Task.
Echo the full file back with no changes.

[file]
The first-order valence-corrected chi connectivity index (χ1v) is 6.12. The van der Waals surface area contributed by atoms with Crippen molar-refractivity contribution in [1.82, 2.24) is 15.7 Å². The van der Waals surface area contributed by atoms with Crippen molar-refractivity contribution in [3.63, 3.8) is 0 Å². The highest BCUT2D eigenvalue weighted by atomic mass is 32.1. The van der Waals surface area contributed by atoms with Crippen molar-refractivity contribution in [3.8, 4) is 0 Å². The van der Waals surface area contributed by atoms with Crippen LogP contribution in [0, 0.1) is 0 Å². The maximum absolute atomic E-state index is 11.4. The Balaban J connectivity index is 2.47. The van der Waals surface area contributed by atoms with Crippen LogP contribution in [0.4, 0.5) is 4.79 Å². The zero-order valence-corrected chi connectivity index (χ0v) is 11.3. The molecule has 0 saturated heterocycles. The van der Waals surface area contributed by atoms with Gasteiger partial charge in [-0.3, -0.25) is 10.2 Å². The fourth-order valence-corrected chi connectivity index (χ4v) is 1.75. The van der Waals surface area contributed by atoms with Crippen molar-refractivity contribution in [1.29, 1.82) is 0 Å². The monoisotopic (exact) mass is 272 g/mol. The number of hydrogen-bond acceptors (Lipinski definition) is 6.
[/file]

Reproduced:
The first-order valence-corrected chi connectivity index (χ1v) is 6.12. The van der Waals surface area contributed by atoms with Crippen molar-refractivity contribution in [1.82, 2.24) is 15.7 Å². The van der Waals surface area contributed by atoms with Crippen molar-refractivity contribution in [3.63, 3.8) is 0 Å². The highest BCUT2D eigenvalue weighted by atomic mass is 32.1. The van der Waals surface area contributed by atoms with Crippen molar-refractivity contribution in [3.8, 4) is 0 Å². The van der Waals surface area contributed by atoms with Crippen LogP contribution in [0, 0.1) is 0 Å². The maximum absolute atomic E-state index is 11.4. The Balaban J connectivity index is 2.47. The van der Waals surface area contributed by atoms with Crippen LogP contribution in [0.4, 0.5) is 4.79 Å². The zero-order valence-corrected chi connectivity index (χ0v) is 11.3. The molecule has 0 saturated heterocycles. The van der Waals surface area contributed by atoms with Gasteiger partial charge in [-0.3, -0.25) is 10.2 Å². The fourth-order valence-corrected chi connectivity index (χ4v) is 1.75. The van der Waals surface area contributed by atoms with Crippen molar-refractivity contribution in [1.29, 1.82) is 0 Å². The monoisotopic (exact) mass is 272 g/mol. The number of hydrogen-bond acceptors (Lipinski definition) is 6.